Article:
Veteran airline investor Bill Franke has claimed that U.S. travelers are spoiled and need to be better educated about no-frills travel.
Franke's private equity firm, Indigo Partners, stunned observers at the Dubai Airshow Wednesday when it signed a draft agreement to buy 430 planes with a list price of nearly $50 billion. Indigo Partners holds stakes in four low-cost airlines who will take delivery of the planes.
Speaking to reporters after the official signing, Franke said in the United States, airline customers are yet to understand budget air travel.
"The consumer is essentially like your teenage spoiled brat. They had been flying with all the amenities for ever and ever and that's what they think they ought to get," Franke said.
"They don't want to pay any more for the ticket, they just want all the amenities," he added.
Franke said that in Europe about 40 percent of travellers fly the low-cost model while in the U.S. the figure was closer to about 6 or 7 percent.
According to the Statista website, the low-cost carrier model, in fact, holds almost 30 percent of the U.S. domestic market and includes airlines such as Delta, Southwest, and American Airlines.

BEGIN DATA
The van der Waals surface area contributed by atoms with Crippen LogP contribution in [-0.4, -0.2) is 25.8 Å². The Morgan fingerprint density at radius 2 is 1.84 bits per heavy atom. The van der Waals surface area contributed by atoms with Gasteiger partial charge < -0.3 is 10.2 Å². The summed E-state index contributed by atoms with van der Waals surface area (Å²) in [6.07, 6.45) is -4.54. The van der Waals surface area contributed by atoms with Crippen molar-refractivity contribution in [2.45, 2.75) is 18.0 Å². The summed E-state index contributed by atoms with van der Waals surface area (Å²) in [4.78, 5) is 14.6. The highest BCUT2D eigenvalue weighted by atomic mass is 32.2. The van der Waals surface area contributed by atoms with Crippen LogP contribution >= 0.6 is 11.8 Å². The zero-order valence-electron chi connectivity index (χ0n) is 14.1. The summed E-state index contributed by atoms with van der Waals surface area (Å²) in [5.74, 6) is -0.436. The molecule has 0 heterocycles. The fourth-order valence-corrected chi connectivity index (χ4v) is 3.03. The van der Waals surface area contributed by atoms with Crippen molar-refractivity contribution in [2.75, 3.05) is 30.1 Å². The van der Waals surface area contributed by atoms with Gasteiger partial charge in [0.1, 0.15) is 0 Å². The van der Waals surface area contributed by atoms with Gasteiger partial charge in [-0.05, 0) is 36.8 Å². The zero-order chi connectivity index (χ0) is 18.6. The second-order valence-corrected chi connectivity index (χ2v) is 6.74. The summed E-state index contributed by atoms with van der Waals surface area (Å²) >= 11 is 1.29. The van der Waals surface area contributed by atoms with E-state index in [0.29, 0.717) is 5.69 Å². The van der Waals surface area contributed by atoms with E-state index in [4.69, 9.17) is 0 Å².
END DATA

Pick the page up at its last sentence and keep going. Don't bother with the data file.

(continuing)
It categorizes the likes of Spirit Airlines and Frontier as ultra-low cost carriers (ULLC's).
Franke's monster order with Airbus on Wednesday is a firm backing of the belief that extreme budget travel in the U.S. and elsewhere has scope to grow as travelers begin to accept the pared-down flying experience.
Phoenix-based Indigo Partners holds stakes in Frontier Airlines, Spirit Airlines, Hungary-based Wizz Air, Mexico's Volaris, and Chile's Jetsmart.
The private equity firm holds a reputation for running a profit in a notoriously difficult sector. The now 80-year-old Franke said his model aimed to find locations where people would prefer to fly, but were priced out.
"We are generally focussed where people want to get off a bus or off a train and get on an airplane. The reason they haven't been able to is because of the high cost of the airfare," he said.
Franke added that any surplus of aircraft around the world shouldn't damage his business as the key was to focus on profitable routes.
"It is not whether you have too many airplanes or he has too many. It is how we employ ours. And ours have been very successful," he said.